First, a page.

‘Planners routinely over-estimate demand for infrastructure projects. However, when infrastructure projects are built in a specialized manner for one or few lead users, the demand forecasts are easier to estimate and resource misallocation reduced. Infrastructure tailored for one anchor tenant such as a large manufacturing firm can support a wider ecosystem of various sized enterprises and is more likely to lead to the economic regeneration sought.’

For further details or to speak to Dr Ansar, please contact the press office:

Clare Fisher, Head of Press Relations,
Mobile: +44 (0) 7912 771090; Tel: 01865 288968
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Josie Powell, Public Relations Coordinator
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Notes to Editors
About the paper
For the full paper see:

About Dr Atif Ansar

About the BT Centre for Major Programme Management
The BT Centre for Major Programme Management is the first research and teaching centre in the world dedicated to understanding and dealing with the challenges of major programme management and helping business, government and civil society meet and overcome them. The purpose of the Centre is to develop leaders and scholars who understand the strengths and weaknesses of major programmes and have the knowledge, skills and tools necessary to decide when to, and not to, execute such programmes and to successfully govern, plan, manage and deliver programmes on behalf of business, government and society. See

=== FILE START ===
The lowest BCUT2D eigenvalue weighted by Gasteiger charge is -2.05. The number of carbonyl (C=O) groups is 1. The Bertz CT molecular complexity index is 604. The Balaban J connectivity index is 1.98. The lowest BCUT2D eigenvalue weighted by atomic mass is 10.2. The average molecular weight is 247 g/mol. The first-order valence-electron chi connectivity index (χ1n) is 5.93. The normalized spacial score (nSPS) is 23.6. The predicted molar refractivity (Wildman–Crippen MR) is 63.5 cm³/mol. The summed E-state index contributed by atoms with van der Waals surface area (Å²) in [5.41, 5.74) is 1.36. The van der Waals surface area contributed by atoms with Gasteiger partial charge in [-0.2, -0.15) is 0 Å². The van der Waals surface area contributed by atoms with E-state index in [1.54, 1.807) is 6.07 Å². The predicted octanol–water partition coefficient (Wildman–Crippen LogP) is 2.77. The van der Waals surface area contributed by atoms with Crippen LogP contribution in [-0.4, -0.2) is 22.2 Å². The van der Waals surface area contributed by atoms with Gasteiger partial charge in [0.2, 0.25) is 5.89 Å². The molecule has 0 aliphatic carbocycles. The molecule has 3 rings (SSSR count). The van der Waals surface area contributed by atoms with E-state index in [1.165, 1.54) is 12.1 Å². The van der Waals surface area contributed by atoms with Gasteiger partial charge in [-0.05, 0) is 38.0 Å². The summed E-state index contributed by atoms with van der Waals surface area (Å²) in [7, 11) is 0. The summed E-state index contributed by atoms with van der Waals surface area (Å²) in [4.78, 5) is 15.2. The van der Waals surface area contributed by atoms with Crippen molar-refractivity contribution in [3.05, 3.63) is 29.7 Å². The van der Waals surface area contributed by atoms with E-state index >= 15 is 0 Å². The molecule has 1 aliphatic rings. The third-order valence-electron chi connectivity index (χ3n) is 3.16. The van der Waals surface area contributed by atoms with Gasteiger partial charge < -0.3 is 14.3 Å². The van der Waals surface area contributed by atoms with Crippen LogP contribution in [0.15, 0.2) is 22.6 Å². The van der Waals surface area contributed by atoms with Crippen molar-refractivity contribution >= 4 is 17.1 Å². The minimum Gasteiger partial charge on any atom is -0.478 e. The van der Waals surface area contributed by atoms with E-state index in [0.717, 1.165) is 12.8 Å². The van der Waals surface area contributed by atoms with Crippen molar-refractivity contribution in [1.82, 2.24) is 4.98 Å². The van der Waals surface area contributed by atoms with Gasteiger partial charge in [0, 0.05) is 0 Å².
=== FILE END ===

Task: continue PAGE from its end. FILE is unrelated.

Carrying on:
The MSc in Major Programme Management was launched in October 2009. Informed by cutting-edge research, this part-time MSc combines the highest standards of academic rigour with a practical approach to managing large-scale, complex and transformational programmes.

About Saïd Business School
Established in 1996 the Saïd Business School is one of Europe’s youngest and most entrepreneurial business schools with a reputation for innovative business education. An integral part of Oxford University, the School embodies the academic rigour and forward thinking that has made Oxford a world leader in education and research. The School has an established reputation for research in a wide range of areas, including finance and accounting, organisational analysis, international management, strategy and operations management. The School is dedicated to developing a new generation of business leaders and entrepreneurs and conducting research not only into the nature of business, but the connections between business and the wider world. In the Financial Times European Business School ranking (Dec 2012) Saïd is ranked 12th. It is ranked number one in the UK (7th worldwide) in the FT’s combined ranking of Executive Education programmes (May 2012) and 20th in the world in the FT ranking of MBA programmes (Jan 2012). The Oxford MSc in Financial Economics is ranked 4th in the world in the 2011 FT ranking of Masters in Finance programmes (June 2012). In the UK university league tables it is ranked first of all UK universities for undergraduate business and management in The Guardian (May 2012) and has ranked first in eight of the last nine years in The Times. For more information, see